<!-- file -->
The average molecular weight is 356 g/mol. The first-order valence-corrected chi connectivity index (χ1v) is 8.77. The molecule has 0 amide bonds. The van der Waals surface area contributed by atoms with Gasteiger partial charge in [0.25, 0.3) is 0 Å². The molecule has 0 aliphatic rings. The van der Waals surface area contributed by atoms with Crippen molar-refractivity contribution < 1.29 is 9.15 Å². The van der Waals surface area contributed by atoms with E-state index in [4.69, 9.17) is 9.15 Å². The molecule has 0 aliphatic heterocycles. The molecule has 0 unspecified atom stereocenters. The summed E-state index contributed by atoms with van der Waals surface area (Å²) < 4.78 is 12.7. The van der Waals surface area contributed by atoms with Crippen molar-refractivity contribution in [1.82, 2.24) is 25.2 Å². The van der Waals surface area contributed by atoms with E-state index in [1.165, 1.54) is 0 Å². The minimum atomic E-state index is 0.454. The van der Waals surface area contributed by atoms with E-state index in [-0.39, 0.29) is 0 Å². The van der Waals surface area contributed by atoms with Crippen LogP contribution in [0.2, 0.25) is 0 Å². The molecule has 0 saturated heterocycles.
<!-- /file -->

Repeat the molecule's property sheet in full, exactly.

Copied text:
The average molecular weight is 356 g/mol. The first-order valence-corrected chi connectivity index (χ1v) is 8.77. The molecule has 0 amide bonds. The van der Waals surface area contributed by atoms with Gasteiger partial charge in [0.25, 0.3) is 0 Å². The molecule has 0 aliphatic rings. The van der Waals surface area contributed by atoms with Crippen molar-refractivity contribution < 1.29 is 9.15 Å². The van der Waals surface area contributed by atoms with E-state index in [4.69, 9.17) is 9.15 Å². The molecule has 0 aliphatic heterocycles. The molecule has 0 unspecified atom stereocenters. The summed E-state index contributed by atoms with van der Waals surface area (Å²) < 4.78 is 12.7. The van der Waals surface area contributed by atoms with Crippen molar-refractivity contribution in [1.82, 2.24) is 25.2 Å². The van der Waals surface area contributed by atoms with E-state index in [1.165, 1.54) is 0 Å². The minimum atomic E-state index is 0.454. The van der Waals surface area contributed by atoms with E-state index in [-0.39, 0.29) is 0 Å². The van der Waals surface area contributed by atoms with Crippen LogP contribution in [0.2, 0.25) is 0 Å². The molecule has 0 saturated heterocycles.